The Electric Commentary

Friday, August 20, 2004

More Herbert Vote Fraud Nonsense

Last week New York Times columnist Bob Herbert wrote an article indicating that state troopers have been attempting to intimidate elderly black citizens in Florida to keep them from voting. I commented here. He is back again today with another column on the same subject. (Note: Bugmenot is not working and has not been for some time now. More on this when I have more information.) It adds no new information, but contains several incendiary anecdotes, including the revelation that state troopers carry guns! He sets this up as if troopers are storming into the homes of widows with machine guns:

The officers were armed and in plain clothes. For elderly African-American voters, who remember the terrible torment inflicted on blacks who tried to vote in the South in the 1950's and 60's, the sight of armed police officers coming into their homes to interrogate them about voting is chilling indeed.

Just one paragraph later we find out, from one of the women who received a visit, that:

When they removed their jackets, I noticed they were wearing side arms. ... And I noticed an ankle holster on one of them when they sat down

Troopers with side arms! Alert the New York Times! And an ankle holster to boot!

I thought that this investigation sounded similar to something that happened in Milwaukee recently (see my first post, link above), but Herbert dismisses it as an unnecessary witch hunt:

"The documents were reviewed by F.D.L.E., as well as the Florida Division of Elections. It was determined that there was no basis to support the allegations of election fraud concerning these absentee ballots. Since there is no evidence of criminal misconduct involving Mayor Dyer, the Florida Department of Law Enforcement considers this matter closed."

However, it seems as if there is more to the story than Bob is letting on. Stuart Buck has been keeping tabs on this story through the Florida newspapers and has put together some compelling evidence that an investigation is warranted. Take this excerpt from the Orlando Weekly:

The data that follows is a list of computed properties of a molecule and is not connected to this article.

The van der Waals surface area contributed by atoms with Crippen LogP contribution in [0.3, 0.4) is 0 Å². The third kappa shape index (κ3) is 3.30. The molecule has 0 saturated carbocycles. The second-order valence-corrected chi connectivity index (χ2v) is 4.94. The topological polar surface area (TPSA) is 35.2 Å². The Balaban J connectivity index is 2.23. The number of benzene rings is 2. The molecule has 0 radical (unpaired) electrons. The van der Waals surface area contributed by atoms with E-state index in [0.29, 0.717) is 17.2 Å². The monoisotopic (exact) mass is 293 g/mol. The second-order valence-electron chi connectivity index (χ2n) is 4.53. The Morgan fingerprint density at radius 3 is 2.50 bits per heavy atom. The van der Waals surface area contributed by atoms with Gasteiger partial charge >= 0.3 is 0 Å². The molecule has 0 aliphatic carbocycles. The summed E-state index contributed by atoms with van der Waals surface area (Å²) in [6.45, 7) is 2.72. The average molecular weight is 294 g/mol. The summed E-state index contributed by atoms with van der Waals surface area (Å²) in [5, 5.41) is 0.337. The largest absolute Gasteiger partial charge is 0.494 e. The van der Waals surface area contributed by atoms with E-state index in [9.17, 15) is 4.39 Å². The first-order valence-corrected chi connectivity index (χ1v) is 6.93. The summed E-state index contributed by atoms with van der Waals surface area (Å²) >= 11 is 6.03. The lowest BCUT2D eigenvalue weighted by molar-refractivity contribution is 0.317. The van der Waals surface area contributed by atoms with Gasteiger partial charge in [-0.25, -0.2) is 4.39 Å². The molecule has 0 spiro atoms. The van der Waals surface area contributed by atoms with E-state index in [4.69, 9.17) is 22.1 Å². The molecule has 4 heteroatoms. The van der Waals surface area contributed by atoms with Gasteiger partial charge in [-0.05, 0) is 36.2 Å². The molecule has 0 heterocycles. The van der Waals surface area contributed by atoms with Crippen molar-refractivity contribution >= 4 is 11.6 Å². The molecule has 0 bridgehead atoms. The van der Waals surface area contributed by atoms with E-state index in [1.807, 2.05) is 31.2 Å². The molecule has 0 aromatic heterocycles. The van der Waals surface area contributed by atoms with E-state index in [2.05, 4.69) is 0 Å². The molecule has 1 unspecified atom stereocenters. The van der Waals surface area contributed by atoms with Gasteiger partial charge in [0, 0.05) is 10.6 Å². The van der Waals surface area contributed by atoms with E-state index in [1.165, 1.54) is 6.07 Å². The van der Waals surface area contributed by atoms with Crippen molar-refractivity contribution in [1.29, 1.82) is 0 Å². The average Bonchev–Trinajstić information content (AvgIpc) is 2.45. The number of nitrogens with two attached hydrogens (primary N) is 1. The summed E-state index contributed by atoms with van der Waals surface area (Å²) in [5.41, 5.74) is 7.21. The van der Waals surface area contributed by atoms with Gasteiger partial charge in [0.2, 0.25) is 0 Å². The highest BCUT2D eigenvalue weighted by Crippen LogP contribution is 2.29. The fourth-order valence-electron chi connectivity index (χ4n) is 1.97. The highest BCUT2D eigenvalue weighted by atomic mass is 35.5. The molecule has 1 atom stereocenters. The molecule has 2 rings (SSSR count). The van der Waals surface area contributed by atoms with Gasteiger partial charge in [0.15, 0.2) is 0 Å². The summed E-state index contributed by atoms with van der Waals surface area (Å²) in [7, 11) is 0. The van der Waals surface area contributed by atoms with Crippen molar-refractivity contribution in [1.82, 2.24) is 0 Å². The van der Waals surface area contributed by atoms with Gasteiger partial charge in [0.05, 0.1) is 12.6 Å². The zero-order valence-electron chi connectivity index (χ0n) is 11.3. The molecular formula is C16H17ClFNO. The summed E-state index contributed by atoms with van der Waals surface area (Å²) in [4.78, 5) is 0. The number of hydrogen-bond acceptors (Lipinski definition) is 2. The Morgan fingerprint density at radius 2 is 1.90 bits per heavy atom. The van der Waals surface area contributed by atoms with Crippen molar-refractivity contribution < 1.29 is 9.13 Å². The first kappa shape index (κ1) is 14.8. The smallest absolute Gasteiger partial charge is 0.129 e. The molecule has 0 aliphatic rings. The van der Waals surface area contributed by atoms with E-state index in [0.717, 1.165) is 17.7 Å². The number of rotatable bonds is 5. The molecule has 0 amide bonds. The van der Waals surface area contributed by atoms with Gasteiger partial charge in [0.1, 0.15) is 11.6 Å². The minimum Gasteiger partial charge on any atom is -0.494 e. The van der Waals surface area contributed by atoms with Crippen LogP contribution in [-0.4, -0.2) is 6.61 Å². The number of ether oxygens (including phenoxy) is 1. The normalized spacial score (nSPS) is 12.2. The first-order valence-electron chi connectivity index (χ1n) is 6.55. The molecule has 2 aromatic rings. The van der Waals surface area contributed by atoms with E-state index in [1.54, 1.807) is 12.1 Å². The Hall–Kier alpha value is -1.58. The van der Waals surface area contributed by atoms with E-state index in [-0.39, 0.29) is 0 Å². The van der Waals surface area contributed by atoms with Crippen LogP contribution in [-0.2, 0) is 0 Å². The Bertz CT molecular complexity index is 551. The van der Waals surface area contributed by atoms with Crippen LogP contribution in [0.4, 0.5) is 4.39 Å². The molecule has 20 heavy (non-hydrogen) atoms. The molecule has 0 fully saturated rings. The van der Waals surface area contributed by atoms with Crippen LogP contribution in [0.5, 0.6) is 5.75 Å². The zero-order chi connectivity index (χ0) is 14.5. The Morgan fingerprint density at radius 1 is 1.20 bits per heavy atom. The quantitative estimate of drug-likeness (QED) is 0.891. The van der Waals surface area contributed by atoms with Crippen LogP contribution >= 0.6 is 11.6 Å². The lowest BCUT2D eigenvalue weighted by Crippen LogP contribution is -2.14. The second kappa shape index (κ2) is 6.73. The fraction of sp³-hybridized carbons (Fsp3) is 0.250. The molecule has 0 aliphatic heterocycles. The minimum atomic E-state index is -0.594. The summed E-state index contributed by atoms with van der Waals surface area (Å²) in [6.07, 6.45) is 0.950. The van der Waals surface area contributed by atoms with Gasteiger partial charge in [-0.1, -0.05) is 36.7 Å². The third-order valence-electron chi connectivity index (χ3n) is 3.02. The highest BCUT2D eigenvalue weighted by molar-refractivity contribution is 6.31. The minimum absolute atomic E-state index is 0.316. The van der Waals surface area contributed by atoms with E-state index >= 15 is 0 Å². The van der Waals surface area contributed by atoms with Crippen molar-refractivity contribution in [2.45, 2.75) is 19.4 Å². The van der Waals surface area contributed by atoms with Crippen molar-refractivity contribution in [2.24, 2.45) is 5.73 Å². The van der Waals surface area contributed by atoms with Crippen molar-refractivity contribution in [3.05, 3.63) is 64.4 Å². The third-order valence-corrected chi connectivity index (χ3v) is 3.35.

The most talked-about absentee voter in the mayoral race -- because she is mentioned in Mulvaney's lawsuit -- is 86-year-old Bertha Starks. Starks received a ballot, and soon after Thomas came by her house to pick it up. But she erroneously thought she was missing the ballot for the Democratic presidential primary -- she wasn't a registered Democrat, and wasn't able to vote in that race -- so she had her housemate sign the envelope for her and give it to Thomas. Starks says he promised to return with the presidential ballot. Starks says she never did vote. In fact, when interviewed by the Mulvaney camp a week after the election, she said she still expected Thomas to return with her ballot. But elections records show her absentee ballot was turned in.

This sounds to me like a justification to talk to a few elderly women. Especially if they are being taken advantage of (although not in the way Herbert would have you believe). Or,

On May 17, Brian Mulvaney and Tim Love -- the former Ken's brother and business partner, the latter a Samuel Ings campaign worker who later joined the Mulvaneys -- marched down to the FDLE office on West Robinson Street to plead their case. (I was thrown out when FDLE officials found out I was a reporter.) They were there to show the FDLE 42 sworn affidavits alleging that Thomas may have broken, or bent, the law to assure Dyer's re-election. Whether it's enough to prompt an investigation remains to be seen. What's for sure, despite what you may have read in the Sentinel, is that the issue isn't dead.

Or, how about this:

There was one common thread throughout all the affidavits collected by the Mulvaneys, and it's something that interests the FDLE: In nearly every case, interviewees said they didn't request an absentee ballot; they just got one in the mail. State law is clear that you don't get an absentee ballot unless you specifically ask for one, by phone or mail.

Knowing this, the investigation seems perfectly justified. Oh, and you should read the whole thing. (Hat tip, the annoyingly anonymous Juan Non-Volokh. Although, if he's a judge or something like that, then I am OK with it.)

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